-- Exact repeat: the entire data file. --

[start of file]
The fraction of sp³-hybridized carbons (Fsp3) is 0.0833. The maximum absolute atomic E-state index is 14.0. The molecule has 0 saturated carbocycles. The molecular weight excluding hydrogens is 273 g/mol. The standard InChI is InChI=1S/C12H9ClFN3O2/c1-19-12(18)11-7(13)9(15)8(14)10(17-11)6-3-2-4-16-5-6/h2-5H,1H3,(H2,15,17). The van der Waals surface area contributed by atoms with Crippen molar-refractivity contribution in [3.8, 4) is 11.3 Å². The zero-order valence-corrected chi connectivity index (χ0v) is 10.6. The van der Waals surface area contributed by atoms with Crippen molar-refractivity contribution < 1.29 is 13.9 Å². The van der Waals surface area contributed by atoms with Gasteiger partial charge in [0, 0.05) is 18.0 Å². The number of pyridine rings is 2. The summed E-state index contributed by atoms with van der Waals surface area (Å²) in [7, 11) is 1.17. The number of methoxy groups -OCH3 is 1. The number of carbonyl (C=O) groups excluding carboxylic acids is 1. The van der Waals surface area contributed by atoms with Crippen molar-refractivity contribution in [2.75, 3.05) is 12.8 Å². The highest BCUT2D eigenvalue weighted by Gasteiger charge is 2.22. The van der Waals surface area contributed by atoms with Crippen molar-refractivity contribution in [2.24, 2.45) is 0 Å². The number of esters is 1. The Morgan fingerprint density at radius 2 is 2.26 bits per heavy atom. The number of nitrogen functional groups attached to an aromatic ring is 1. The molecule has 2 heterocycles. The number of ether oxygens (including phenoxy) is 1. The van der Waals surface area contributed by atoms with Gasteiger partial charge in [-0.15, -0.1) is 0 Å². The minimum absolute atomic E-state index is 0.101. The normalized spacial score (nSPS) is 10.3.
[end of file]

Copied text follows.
The fraction of sp³-hybridized carbons (Fsp3) is 0.0833. The maximum absolute atomic E-state index is 14.0. The molecule has 0 saturated carbocycles. The molecular weight excluding hydrogens is 273 g/mol. The standard InChI is InChI=1S/C12H9ClFN3O2/c1-19-12(18)11-7(13)9(15)8(14)10(17-11)6-3-2-4-16-5-6/h2-5H,1H3,(H2,15,17). The van der Waals surface area contributed by atoms with Crippen molar-refractivity contribution in [3.8, 4) is 11.3 Å². The zero-order valence-corrected chi connectivity index (χ0v) is 10.6. The van der Waals surface area contributed by atoms with Crippen molar-refractivity contribution < 1.29 is 13.9 Å². The van der Waals surface area contributed by atoms with Gasteiger partial charge in [0, 0.05) is 18.0 Å². The number of pyridine rings is 2. The summed E-state index contributed by atoms with van der Waals surface area (Å²) in [7, 11) is 1.17. The number of methoxy groups -OCH3 is 1. The number of carbonyl (C=O) groups excluding carboxylic acids is 1. The van der Waals surface area contributed by atoms with Crippen molar-refractivity contribution in [2.75, 3.05) is 12.8 Å². The highest BCUT2D eigenvalue weighted by Gasteiger charge is 2.22. The van der Waals surface area contributed by atoms with Crippen molar-refractivity contribution in [2.24, 2.45) is 0 Å². The number of esters is 1. The Morgan fingerprint density at radius 2 is 2.26 bits per heavy atom. The number of nitrogen functional groups attached to an aromatic ring is 1. The molecule has 2 heterocycles. The number of ether oxygens (including phenoxy) is 1. The van der Waals surface area contributed by atoms with Gasteiger partial charge in [-0.15, -0.1) is 0 Å². The minimum absolute atomic E-state index is 0.101. The normalized spacial score (nSPS) is 10.3.